Rob McMillin, founder of Silicon Valley Bank’s wine practice, issued his annual state of the industry report this morning, sharing findings and insights via a webinar/conference call. The report forecasts 7 to 11 percent growth for U.S. fine wine this year.
Here’s a link to the news release and the actual report, which is pretty wide ranging.
The slide below is my favorite one in this report, because it’s a quick snapshot of the financial health of wineries. Rob is with a bank that works with a large number of wineries. He’s got access to some great data.
“We do believe the financial condition of wineries is generally strong,” McMillin said. “The financial condition of wineries gets a lot of play in the press, but really, generally speaking the financial condition of the wineries is pretty solid." He said that to the extent that there is financial weakness, it’s with smaller wineries, which isn’t a surprise, given the difficulties of obtaining distribution for small wineries.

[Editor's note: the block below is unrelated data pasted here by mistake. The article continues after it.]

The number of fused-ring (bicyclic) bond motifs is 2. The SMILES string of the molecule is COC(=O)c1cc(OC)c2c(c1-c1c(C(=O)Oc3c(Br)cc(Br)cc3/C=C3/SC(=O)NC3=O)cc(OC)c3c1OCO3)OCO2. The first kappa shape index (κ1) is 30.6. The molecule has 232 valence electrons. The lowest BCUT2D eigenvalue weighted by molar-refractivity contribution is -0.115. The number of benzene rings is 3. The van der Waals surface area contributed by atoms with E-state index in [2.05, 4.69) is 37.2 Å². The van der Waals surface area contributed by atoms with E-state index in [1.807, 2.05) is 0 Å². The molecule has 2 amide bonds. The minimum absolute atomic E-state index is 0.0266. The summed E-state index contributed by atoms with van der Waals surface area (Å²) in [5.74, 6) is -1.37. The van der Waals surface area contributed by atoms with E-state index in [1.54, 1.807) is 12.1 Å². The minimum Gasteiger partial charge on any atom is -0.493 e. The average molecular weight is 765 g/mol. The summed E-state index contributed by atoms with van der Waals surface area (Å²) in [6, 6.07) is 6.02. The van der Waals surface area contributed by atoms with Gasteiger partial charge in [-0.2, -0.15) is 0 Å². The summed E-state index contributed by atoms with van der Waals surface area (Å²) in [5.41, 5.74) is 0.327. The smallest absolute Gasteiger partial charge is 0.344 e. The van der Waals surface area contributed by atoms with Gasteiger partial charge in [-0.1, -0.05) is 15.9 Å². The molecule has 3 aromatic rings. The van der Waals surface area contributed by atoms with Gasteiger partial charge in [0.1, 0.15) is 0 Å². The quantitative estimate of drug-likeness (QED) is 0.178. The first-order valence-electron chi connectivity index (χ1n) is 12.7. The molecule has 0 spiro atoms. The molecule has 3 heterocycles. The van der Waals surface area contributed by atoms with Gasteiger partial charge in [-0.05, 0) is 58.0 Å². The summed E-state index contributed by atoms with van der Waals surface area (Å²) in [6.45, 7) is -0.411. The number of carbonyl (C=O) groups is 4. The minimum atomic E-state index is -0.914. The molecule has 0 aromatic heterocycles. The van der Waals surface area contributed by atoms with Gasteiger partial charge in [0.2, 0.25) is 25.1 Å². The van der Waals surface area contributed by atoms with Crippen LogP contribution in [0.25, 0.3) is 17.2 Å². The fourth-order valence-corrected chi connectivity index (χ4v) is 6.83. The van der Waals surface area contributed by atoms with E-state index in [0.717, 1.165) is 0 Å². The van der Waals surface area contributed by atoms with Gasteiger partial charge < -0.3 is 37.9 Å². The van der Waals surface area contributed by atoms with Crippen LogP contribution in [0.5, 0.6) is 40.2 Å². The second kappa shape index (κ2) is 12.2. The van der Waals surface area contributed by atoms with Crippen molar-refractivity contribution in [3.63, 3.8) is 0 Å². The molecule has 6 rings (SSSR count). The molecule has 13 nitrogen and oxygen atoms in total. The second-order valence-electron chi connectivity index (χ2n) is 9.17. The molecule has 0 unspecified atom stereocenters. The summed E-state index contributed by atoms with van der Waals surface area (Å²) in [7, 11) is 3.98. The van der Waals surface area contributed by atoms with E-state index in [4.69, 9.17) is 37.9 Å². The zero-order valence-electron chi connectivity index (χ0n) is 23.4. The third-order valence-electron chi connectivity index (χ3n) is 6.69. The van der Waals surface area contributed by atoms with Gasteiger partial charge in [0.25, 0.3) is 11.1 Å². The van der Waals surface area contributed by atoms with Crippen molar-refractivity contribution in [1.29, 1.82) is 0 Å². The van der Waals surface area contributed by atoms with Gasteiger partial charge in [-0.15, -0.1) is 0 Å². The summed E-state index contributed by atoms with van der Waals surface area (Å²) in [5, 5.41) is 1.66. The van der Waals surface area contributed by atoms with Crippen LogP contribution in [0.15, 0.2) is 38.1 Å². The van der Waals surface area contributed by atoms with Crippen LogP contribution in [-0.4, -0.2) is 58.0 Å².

After two short harvests, grape prices are tightening. There’s tension because wineries haven’t been able to raise wine prices yet but growers are demanding more for grapes (modest bottle price increases are forecasted in the report).
“We’re not able to pass on that increase in price to improve the gross margin at the winery level at this point, and it’s probably going to get worse as the price of grapes continues to rise” McMillin said. “That said we saw 12.2 percent growth last year and pre- tax profit of a little more than 6 percent. That’s a big improvement over where we were."
The increased prices and tightening supply will likely lead to a decline in “flash sales” via the Internet, McMillin predicted, though he also said he wouldn’t be at all surprised if 2012 turns out to be a record harvest. He noted that many people are farming for higher yields.
The big unknown is how long the supply shortage is going to last.